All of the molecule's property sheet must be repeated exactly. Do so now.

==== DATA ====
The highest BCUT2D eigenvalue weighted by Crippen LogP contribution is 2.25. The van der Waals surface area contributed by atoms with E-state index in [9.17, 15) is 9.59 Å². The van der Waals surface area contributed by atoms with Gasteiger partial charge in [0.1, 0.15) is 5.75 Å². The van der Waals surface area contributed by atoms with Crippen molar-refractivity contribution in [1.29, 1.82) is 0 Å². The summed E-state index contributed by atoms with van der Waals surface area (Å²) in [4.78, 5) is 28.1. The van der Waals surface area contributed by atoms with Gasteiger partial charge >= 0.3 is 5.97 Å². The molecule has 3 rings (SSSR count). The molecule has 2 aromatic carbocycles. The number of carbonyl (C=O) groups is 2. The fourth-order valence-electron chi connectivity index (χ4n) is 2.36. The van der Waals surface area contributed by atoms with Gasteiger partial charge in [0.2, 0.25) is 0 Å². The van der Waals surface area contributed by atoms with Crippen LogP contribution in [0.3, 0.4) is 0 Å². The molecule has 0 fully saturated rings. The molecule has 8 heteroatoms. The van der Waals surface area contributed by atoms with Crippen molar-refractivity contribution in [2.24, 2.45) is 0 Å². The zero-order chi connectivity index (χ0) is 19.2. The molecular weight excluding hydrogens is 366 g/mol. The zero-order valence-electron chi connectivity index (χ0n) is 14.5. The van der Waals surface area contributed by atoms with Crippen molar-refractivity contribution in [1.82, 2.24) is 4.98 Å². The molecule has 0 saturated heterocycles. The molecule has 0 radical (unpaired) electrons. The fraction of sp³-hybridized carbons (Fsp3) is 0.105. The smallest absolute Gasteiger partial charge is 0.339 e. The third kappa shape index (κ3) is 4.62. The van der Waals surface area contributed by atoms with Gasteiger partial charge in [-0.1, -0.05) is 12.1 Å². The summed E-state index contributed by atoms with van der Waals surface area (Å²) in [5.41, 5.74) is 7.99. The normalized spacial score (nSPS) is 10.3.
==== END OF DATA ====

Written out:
The highest BCUT2D eigenvalue weighted by Crippen LogP contribution is 2.25. The van der Waals surface area contributed by atoms with E-state index in [9.17, 15) is 9.59 Å². The van der Waals surface area contributed by atoms with Gasteiger partial charge in [0.1, 0.15) is 5.75 Å². The van der Waals surface area contributed by atoms with Crippen molar-refractivity contribution in [1.29, 1.82) is 0 Å². The summed E-state index contributed by atoms with van der Waals surface area (Å²) in [4.78, 5) is 28.1. The van der Waals surface area contributed by atoms with Gasteiger partial charge >= 0.3 is 5.97 Å². The molecule has 3 rings (SSSR count). The molecule has 2 aromatic carbocycles. The number of carbonyl (C=O) groups is 2. The fourth-order valence-electron chi connectivity index (χ4n) is 2.36. The van der Waals surface area contributed by atoms with Gasteiger partial charge in [0.2, 0.25) is 0 Å². The van der Waals surface area contributed by atoms with Crippen LogP contribution in [0.3, 0.4) is 0 Å². The molecule has 0 fully saturated rings. The molecule has 8 heteroatoms. The van der Waals surface area contributed by atoms with Crippen molar-refractivity contribution in [2.24, 2.45) is 0 Å². The zero-order chi connectivity index (χ0) is 19.2. The molecular weight excluding hydrogens is 366 g/mol. The zero-order valence-electron chi connectivity index (χ0n) is 14.5. The van der Waals surface area contributed by atoms with Crippen molar-refractivity contribution in [1.82, 2.24) is 4.98 Å². The molecule has 0 saturated heterocycles. The molecule has 0 radical (unpaired) electrons. The fraction of sp³-hybridized carbons (Fsp3) is 0.105. The smallest absolute Gasteiger partial charge is 0.339 e. The third kappa shape index (κ3) is 4.62. The van der Waals surface area contributed by atoms with Gasteiger partial charge in [-0.1, -0.05) is 12.1 Å². The summed E-state index contributed by atoms with van der Waals surface area (Å²) in [5.41, 5.74) is 7.99. The normalized spacial score (nSPS) is 10.3.